Prison Shadows (1936, USA)
I avoided this film for years, supposing that it had too little prison in it. And I was right to do so. Notwithstanding any inferences you might draw from the film’s title, the prison scenes are all over six minutes into the movie (of which fight scenes account for two, and a vaguely – and presumably unintentionally – homoerotic scene involving a boxer, his trainer and some rubbing alcohol in their cell account for another three).
Gene ‘Kid’ Harris (Eddie Nugent) is the boxer. He is due to be released on the following day, on parole, after serving 3 years for manslaughter. He’s not bitter, although he’s entitled to be; the victim was a fellow boxer, ‘Rough House’ Sweeny, who rushed at him after the bell, and Gene punched him in self-defence – after which Sweeny died. File under ‘Pineapple, rough end of the’. His cellmate and trainer, Dave Moran (Sid Saylor), is due to be paroled a week later.
Gene is nothing if not undeterred by bad portents. His girl, Claire Thomas (Lucille Lund), has rarely been in touch with him while he’s been locked up – indeed, we know that she has been making whoopee with Gene’s manager, George Miller (Forrest Taylor) in his absence – and she doesn’t even bother to turn up to meet him when he is released. Yet Gene remains smitten. The person who does turn up to meet him at the jail gate is Mary Comstock (Joan Barclay) from Miller’s office who is very much in love with him… but he doesn’t notice. She brings his beloved dog, Babe, with her – so we know that she is kind and thoughtful (although a little dishonest, as she told her boss she needed time off to visit her sick grandma).
Nor is Gene deterred by ill fortune. Despite killing a man, and being reluctant to use his big right hand lest he kills another, he is adamant that he wants to continue his boxing career. And despite Gene’s protestations, Miller seeks to take commercial advantage of that unfortunate event, having him newly billed as Gene ‘Killer’ Harris and scheduling his next fight at ‘the scene of the crime’. Even when, at that next fight, his wobbly opponent ‘Dynamite’ Murphy also collapses and dies, causing another police investigation (“… knowing you had a deadly right you should have given up fighting” the police tell him, helpfully) and the possibility of his parole being cancelled, Gene never considers abandoning his chosen career. He is nonetheless a little troubled by killing yet another opponent, for which he receives not a great deal of sympathy from his beloved Claire: “Oh come on, Gene, snap out of it!” she barks at him just hours later.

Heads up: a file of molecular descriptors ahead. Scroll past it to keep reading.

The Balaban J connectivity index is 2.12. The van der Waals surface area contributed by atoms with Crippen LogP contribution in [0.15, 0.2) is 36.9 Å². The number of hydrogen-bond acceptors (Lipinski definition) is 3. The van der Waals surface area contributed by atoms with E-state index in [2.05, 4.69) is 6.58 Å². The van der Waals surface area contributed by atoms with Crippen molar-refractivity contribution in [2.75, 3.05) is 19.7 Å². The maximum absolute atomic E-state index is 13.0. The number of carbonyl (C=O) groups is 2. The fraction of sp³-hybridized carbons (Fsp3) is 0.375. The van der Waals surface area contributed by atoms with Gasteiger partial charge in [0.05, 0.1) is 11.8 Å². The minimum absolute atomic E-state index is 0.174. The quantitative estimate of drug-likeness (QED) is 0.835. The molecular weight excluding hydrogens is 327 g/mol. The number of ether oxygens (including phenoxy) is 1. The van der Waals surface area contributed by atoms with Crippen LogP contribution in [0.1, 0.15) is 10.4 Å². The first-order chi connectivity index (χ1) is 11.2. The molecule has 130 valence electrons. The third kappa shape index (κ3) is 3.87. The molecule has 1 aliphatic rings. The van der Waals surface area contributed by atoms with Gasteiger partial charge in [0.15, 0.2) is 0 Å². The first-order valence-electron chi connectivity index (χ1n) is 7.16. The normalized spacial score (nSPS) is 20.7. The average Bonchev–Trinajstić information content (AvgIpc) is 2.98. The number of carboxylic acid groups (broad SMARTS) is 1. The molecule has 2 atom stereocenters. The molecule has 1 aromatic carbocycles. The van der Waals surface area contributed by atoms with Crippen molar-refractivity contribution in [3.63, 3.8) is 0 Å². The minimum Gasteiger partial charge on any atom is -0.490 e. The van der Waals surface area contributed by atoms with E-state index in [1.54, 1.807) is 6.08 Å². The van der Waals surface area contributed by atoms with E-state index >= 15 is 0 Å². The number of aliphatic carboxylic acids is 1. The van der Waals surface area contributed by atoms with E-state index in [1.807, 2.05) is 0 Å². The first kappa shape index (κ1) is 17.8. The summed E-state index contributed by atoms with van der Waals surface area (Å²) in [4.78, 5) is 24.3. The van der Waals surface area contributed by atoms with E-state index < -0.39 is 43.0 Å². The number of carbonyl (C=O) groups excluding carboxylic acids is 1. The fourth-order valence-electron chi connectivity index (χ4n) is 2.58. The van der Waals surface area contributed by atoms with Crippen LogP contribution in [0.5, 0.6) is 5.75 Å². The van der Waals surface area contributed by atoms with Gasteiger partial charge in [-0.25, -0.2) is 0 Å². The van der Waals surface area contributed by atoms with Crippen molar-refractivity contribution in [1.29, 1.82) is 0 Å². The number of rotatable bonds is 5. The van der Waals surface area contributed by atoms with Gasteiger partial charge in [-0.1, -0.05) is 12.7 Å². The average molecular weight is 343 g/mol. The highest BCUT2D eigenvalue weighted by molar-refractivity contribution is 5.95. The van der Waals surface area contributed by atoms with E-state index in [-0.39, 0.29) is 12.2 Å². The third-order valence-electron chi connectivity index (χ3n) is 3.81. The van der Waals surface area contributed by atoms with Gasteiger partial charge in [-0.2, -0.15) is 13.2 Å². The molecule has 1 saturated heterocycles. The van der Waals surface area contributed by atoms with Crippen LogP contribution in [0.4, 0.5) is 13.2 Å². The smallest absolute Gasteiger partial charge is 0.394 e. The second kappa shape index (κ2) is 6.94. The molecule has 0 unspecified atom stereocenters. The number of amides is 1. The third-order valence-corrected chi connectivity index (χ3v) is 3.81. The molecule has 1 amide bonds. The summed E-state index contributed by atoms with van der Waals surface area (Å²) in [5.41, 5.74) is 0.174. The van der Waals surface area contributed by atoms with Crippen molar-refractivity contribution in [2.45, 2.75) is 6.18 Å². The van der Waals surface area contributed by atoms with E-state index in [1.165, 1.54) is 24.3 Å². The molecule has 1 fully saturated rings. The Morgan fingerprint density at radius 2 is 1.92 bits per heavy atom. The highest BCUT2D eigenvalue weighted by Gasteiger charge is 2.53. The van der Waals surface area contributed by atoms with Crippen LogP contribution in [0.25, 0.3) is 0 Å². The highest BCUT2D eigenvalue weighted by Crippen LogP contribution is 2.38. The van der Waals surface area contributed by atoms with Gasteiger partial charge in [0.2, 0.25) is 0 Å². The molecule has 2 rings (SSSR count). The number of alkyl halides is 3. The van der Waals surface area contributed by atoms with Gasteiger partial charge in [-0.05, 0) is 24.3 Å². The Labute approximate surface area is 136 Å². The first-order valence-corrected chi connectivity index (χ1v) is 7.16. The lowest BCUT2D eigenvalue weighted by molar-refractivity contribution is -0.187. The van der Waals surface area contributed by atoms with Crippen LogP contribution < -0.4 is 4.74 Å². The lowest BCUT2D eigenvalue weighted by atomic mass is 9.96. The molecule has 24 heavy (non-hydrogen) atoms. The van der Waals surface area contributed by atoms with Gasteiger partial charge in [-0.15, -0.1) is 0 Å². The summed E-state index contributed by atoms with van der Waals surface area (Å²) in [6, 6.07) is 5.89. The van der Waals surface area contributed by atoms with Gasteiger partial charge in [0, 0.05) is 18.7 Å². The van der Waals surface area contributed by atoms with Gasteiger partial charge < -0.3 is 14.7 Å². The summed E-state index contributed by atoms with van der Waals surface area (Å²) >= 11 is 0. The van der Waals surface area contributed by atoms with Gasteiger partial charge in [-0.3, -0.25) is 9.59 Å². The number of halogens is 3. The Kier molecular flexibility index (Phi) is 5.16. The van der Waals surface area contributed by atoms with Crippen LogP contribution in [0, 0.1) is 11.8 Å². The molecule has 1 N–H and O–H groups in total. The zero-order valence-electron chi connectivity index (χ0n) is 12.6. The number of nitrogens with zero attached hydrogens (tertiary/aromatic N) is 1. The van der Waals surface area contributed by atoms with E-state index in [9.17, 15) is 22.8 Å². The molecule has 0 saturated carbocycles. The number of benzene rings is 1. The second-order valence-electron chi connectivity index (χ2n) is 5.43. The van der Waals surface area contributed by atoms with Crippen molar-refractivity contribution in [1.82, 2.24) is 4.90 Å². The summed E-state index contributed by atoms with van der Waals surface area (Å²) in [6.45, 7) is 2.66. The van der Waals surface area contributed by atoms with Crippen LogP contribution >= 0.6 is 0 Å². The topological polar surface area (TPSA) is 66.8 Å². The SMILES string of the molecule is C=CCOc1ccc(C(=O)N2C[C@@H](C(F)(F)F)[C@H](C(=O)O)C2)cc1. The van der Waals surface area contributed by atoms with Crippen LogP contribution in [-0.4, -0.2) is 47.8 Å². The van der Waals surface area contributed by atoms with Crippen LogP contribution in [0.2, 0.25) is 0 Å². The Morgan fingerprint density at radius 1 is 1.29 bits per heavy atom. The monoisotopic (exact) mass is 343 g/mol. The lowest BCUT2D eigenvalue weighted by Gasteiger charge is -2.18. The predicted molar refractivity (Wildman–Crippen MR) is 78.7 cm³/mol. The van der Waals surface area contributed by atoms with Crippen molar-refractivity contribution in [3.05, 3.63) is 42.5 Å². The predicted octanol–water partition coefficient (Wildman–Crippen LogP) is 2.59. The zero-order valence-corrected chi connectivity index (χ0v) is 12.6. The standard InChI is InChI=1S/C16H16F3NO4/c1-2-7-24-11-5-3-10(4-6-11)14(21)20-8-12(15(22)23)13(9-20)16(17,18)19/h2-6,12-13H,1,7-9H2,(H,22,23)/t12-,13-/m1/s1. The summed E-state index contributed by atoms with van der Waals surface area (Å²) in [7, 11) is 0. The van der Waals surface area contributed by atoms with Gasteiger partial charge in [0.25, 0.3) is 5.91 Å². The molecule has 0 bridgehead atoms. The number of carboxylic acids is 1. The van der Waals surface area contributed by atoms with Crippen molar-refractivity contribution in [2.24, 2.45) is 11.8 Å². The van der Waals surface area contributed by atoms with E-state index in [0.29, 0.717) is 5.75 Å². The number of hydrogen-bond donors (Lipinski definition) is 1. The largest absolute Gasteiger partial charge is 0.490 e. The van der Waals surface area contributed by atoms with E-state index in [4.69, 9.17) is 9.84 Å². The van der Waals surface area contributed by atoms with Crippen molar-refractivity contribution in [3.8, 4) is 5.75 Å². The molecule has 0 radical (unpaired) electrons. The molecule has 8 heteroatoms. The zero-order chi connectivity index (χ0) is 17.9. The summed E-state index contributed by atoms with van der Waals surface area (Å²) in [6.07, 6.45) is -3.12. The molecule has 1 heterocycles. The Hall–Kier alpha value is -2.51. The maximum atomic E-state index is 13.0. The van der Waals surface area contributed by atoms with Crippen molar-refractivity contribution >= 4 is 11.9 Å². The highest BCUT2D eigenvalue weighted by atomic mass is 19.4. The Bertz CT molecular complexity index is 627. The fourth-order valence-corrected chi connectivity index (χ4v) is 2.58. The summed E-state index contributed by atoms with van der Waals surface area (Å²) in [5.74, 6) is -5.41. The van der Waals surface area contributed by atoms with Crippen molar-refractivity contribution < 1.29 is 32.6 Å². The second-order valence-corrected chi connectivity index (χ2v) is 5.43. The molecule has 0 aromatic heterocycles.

But then the pooch Babe dies of poisoning that very same evening after grabbing a towel from a locker in Dynamite’s change room, and that starts Gene’s team a-thinkin’. Claire somehow convinces Miller that Dynamite’s second, Bert McNamee (Monte Blue), would be a useful addition to Gene’s corner in his next fight against ‘Kayo’ Reilly. It’s not just that we have watched Bert rub Dynamite down with a mysterious potion from out of that same locker that worries us… it’s why would Miller be in any hurry to augment his team with a second who has just been a central part of two losing fights? Will Gene also get the ‘special’ rubdown?
In front of a packed Madison Square Garden fight crowd, with Bert in his corner, it is Gene who this time gets knocked out… and the doctor duly pronounces him dead. Claire and Bert (with whom she is also making whoopee, it seems, and who are both unaware that Dave and Gene have had Bert’s mysterious potion substituted by a harmless mixture) are left alone with the dead body in the change room. No sooner does Bert say to Claire, “Say, it took longer to put that guy out than it did Sweeny and Murphy put together” than Gene miraculously becomes undead and coppers come through doors and out of lockers to arrest the pair. ‘Huge betting ring uncovered’ scream the newspaper headlines.
Claire and Bert are charged with the two murders. Gene, the big dill, is pardoned (sorry about those three years inside, Gene!), and free to marry Mary, whose faithfulness and love are finally requited. And the Reilly-Harris fight is officially declared a ‘no contest’ (which presumably does little to appease the cheated paying public). But hooray, anyway!
It’s a neat little tale, but ludicrous, of course. The pug Gene firstly has the looks of a man who has never taken a punch to the face, which might, I suppose, simply attest to his skill in avoiding being hit. But in the fight scenes he doesn’t look remotely like a fighter, and even the thought of taking a dive in front of a huge, paying crowd, just hoping to catch someone out, should be enough to have him banned from the sweet science for life. And might not Claire and Bert be pushing their luck just a tad by hoping to avoid arousing suspicion while engineering the result of three successive fights that Gene has been involved in by having one of the boxers die? Hats off to Gene, nonetheless, for killing people each time he steps into the ring and yet refusing to consider hanging up his gloves.
‘Hmmm’, is I think all that I can say.
Posted on March 25th, 2017 at 10:35 pm. Updated on March 25th, 2017 at 10:35 pm.